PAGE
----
Forget about Usain Bolt and the men’s 100m. All eyes will be on the men’s 400 metres, which should answer some baffling questions about the form of Rusheen McDonald.
Best Form Already Behind Him?
Since producing his stunning national record of 43.93 seconds at the IAAF World Championships in Beijing, last year, McDonald has struggled to generate anything remotely close to that effort, which has many wondering if his performance last summer was just an unexpected bit of good luck.
Since his 43.93 sizzler in the heats at the world championships last August, McDonald has only broken 45-seconds once, despite him stating after that race that he made several mistakes and could have even gone faster.
Struggling To Go Sub-45 Again, Why?
His only other sub-45 seconds outing after August 23 is the 44.86 time he ran for a sixth place finish in the semi-finals in China, at the worlds.
He’s been heavily criticized by a number of the Jamaican track and field supporters, with some going as far as saying his time should be removed from the Jamaica national record book.
“His time isn’t real,” said a fan who calls himself Kranberry, who shows up to almost every track and field meetings in Jamaica.
“That time needs to be removed. I just can’t see how his form has dipped so drastically.”
He is also not holding his breath over McDonald proving him wrong either.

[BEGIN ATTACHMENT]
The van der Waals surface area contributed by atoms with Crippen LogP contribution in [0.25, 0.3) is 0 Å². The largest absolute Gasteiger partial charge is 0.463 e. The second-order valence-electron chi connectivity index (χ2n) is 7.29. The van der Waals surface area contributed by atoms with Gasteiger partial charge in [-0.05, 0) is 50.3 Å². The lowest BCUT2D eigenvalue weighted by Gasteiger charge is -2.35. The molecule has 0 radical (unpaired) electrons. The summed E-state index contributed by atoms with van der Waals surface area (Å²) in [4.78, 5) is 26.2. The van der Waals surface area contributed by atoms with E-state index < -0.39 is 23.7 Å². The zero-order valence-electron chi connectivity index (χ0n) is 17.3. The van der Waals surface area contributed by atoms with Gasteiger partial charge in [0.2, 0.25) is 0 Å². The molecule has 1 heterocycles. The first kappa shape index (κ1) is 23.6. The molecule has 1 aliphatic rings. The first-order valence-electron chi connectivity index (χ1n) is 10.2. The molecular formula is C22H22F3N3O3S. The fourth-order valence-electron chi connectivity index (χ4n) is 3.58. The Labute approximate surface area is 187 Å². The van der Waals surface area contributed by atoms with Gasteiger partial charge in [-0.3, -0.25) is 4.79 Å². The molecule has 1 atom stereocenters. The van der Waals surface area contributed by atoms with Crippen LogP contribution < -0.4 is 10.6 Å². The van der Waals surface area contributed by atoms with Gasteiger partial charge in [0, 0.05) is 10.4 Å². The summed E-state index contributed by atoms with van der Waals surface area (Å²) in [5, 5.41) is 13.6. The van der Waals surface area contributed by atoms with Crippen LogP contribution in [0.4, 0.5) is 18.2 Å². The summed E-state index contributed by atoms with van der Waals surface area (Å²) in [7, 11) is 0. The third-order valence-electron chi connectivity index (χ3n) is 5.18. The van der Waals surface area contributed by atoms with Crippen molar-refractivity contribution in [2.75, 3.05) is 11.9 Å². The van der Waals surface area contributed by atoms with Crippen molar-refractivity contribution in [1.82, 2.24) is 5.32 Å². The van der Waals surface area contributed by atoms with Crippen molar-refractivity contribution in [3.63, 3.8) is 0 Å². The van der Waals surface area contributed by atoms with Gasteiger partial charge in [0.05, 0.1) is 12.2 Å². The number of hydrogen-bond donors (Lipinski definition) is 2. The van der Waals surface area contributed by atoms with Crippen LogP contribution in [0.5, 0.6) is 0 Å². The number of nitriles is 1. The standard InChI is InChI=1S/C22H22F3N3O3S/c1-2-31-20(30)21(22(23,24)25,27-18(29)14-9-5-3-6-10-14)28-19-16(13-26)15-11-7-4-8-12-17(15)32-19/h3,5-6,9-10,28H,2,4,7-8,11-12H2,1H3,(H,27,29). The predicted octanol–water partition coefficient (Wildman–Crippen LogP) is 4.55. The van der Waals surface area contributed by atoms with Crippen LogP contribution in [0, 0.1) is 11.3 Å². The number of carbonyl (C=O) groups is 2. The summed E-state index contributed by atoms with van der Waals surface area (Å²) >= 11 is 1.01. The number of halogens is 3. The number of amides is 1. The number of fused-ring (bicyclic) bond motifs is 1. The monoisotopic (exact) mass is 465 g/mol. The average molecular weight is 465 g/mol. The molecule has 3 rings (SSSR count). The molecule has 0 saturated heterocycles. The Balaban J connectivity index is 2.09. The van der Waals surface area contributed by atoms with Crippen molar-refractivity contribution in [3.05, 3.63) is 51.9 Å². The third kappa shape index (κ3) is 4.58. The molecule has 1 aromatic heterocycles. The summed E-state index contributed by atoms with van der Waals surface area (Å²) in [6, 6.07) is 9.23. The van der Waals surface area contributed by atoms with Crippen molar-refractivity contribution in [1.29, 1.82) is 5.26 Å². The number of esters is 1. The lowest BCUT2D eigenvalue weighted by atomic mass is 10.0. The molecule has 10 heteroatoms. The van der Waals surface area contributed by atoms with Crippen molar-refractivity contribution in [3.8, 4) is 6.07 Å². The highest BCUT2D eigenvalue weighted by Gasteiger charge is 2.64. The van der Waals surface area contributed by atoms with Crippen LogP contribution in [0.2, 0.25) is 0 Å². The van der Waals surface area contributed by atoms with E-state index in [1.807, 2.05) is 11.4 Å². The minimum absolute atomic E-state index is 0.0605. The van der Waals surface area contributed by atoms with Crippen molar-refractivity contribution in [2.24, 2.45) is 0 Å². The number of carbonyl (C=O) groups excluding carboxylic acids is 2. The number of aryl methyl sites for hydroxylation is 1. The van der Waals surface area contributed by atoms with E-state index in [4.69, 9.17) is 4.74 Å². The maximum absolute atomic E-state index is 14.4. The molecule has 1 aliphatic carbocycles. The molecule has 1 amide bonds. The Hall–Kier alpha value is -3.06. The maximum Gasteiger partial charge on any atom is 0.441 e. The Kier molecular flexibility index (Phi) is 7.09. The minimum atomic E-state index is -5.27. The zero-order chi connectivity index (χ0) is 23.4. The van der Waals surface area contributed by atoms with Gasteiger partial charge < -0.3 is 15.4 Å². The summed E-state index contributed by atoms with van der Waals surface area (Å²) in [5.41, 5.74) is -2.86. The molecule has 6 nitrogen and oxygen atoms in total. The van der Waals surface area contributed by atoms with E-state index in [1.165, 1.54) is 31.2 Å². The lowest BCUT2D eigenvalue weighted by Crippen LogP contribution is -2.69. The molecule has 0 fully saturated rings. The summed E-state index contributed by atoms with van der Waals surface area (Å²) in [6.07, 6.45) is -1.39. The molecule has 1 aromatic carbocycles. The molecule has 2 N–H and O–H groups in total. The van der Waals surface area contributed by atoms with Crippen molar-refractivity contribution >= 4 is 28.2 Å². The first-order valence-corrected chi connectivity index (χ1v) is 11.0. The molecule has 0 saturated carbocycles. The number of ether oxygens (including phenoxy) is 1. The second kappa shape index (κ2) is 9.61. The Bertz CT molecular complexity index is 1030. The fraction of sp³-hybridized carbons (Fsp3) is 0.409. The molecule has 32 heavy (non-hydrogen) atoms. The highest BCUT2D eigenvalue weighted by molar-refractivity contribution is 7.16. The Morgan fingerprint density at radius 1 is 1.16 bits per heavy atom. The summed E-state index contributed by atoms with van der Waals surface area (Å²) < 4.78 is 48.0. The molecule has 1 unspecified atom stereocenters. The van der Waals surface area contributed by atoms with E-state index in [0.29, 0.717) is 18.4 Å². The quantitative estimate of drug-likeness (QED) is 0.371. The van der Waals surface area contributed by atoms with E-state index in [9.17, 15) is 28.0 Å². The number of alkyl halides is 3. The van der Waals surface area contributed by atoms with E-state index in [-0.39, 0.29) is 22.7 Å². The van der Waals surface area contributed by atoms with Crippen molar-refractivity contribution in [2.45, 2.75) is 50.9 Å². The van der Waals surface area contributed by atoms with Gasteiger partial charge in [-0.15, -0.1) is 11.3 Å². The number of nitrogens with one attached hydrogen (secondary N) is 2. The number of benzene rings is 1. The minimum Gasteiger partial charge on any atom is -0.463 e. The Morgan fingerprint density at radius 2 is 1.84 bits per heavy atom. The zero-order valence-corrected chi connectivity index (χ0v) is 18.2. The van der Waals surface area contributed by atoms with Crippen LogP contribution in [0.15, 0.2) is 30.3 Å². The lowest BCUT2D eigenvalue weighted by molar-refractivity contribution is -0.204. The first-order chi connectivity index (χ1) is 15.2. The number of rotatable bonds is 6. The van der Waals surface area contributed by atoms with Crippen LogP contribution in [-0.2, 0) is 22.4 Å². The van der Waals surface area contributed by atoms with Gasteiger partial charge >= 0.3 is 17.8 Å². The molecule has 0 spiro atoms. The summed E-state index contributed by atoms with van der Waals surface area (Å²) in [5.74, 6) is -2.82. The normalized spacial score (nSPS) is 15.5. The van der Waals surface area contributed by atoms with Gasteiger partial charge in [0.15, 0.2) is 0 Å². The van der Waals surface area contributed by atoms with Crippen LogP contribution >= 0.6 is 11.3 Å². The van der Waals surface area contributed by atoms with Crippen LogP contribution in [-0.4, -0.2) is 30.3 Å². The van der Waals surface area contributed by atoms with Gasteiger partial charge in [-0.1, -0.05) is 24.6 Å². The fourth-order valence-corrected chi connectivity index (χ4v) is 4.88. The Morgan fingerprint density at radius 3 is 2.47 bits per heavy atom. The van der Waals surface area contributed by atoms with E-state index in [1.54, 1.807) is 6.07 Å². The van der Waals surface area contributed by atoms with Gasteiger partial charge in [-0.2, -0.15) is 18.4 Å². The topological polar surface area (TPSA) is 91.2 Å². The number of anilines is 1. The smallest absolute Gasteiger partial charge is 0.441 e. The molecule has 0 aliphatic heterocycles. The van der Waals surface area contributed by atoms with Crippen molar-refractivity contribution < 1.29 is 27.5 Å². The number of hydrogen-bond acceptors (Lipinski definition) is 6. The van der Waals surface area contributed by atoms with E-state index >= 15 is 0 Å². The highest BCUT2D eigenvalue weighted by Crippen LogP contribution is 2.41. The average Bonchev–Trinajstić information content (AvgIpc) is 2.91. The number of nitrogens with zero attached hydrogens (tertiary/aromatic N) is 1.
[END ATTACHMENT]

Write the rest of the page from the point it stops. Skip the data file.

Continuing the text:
“I mean, come on man. He’s been awful this year,” a very frustrated Kranberry added.
“I’ve already bought my tickets for all four days, but I am not banking on him making the team.”
He’s Been Really Bad This Year
The 23-year-old McDonald has six 400m races under his belt so far this season, including four outdoor races, but his fastest on the term is only 45.90.
After that, his times have been 46.79, 46.82, 46.05 and 46.21.
McDonald’s race tactics have also been evidently puzzling this season, with the quartermiler, opting to cruise through the opening 300m and then sprint the final 100m, which resembled something similar to a float-sprint training drill.
But Is Just Toying With Us?
It is World-Track.org understanding that his coach Stephen Francis expects good things from his MVP Track Club pupil.
McDonald himself also said that he and his coach have been working on fixing a few things before the Jamaica Olympic Trials.
“I’m working on my race plan for the season,” he said last month.
“Me and my coach are working hard, right now. I’m OK and I’m training well, so there is a lot of work going in right now. I just have to listen to my coach.”
McDonald will be up against the likes of Javon Francis (44.77), Fitzroy Dunkley (45.06), Demish Gaye (45.30), high schoolers Christopher Taylor (45.66) and Akeem Bloomfield (46.01).